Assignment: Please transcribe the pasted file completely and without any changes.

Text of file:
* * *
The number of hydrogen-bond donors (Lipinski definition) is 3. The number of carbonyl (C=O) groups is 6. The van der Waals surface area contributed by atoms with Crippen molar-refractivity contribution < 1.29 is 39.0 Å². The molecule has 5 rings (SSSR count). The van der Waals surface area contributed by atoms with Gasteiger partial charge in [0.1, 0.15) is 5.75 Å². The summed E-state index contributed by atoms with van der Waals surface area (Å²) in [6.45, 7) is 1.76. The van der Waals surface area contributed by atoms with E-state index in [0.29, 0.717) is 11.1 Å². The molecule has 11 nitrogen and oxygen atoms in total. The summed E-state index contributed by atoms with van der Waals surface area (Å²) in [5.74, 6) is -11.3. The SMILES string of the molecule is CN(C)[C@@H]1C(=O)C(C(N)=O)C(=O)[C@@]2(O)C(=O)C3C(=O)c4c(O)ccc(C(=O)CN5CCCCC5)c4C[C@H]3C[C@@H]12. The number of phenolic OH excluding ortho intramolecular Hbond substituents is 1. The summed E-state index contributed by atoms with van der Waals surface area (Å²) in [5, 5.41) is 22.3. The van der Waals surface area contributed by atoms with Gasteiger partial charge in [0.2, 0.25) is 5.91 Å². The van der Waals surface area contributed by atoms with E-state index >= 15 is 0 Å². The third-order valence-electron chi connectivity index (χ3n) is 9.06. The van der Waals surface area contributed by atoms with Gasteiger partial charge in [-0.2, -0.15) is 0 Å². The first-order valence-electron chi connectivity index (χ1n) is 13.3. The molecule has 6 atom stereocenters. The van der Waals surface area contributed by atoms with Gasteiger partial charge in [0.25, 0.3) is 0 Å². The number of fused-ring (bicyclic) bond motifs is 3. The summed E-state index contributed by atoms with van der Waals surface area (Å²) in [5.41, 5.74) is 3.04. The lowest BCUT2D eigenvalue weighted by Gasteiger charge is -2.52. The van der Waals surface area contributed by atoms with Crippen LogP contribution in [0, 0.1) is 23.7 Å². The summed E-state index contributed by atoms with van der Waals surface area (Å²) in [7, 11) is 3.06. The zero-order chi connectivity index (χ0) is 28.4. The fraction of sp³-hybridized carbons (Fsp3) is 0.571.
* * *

The number of hydrogen-bond donors (Lipinski definition) is 3. The number of carbonyl (C=O) groups is 6. The van der Waals surface area contributed by atoms with Crippen molar-refractivity contribution < 1.29 is 39.0 Å². The molecule has 5 rings (SSSR count). The van der Waals surface area contributed by atoms with Gasteiger partial charge in [0.1, 0.15) is 5.75 Å². The summed E-state index contributed by atoms with van der Waals surface area (Å²) in [6.45, 7) is 1.76. The van der Waals surface area contributed by atoms with E-state index in [0.29, 0.717) is 11.1 Å². The molecule has 11 nitrogen and oxygen atoms in total. The summed E-state index contributed by atoms with van der Waals surface area (Å²) in [5.74, 6) is -11.3. The SMILES string of the molecule is CN(C)[C@@H]1C(=O)C(C(N)=O)C(=O)[C@@]2(O)C(=O)C3C(=O)c4c(O)ccc(C(=O)CN5CCCCC5)c4C[C@H]3C[C@@H]12. The number of phenolic OH excluding ortho intramolecular Hbond substituents is 1. The summed E-state index contributed by atoms with van der Waals surface area (Å²) in [5, 5.41) is 22.3. The van der Waals surface area contributed by atoms with Gasteiger partial charge in [0.2, 0.25) is 5.91 Å². The van der Waals surface area contributed by atoms with E-state index >= 15 is 0 Å². The third-order valence-electron chi connectivity index (χ3n) is 9.06. The van der Waals surface area contributed by atoms with Gasteiger partial charge in [-0.2, -0.15) is 0 Å². The first-order valence-electron chi connectivity index (χ1n) is 13.3. The molecule has 6 atom stereocenters. The van der Waals surface area contributed by atoms with Gasteiger partial charge in [0.25, 0.3) is 0 Å². The number of fused-ring (bicyclic) bond motifs is 3. The summed E-state index contributed by atoms with van der Waals surface area (Å²) in [5.41, 5.74) is 3.04. The lowest BCUT2D eigenvalue weighted by Gasteiger charge is -2.52. The van der Waals surface area contributed by atoms with Crippen LogP contribution in [0, 0.1) is 23.7 Å². The summed E-state index contributed by atoms with van der Waals surface area (Å²) in [7, 11) is 3.06. The zero-order chi connectivity index (χ0) is 28.4. The fraction of sp³-hybridized carbons (Fsp3) is 0.571.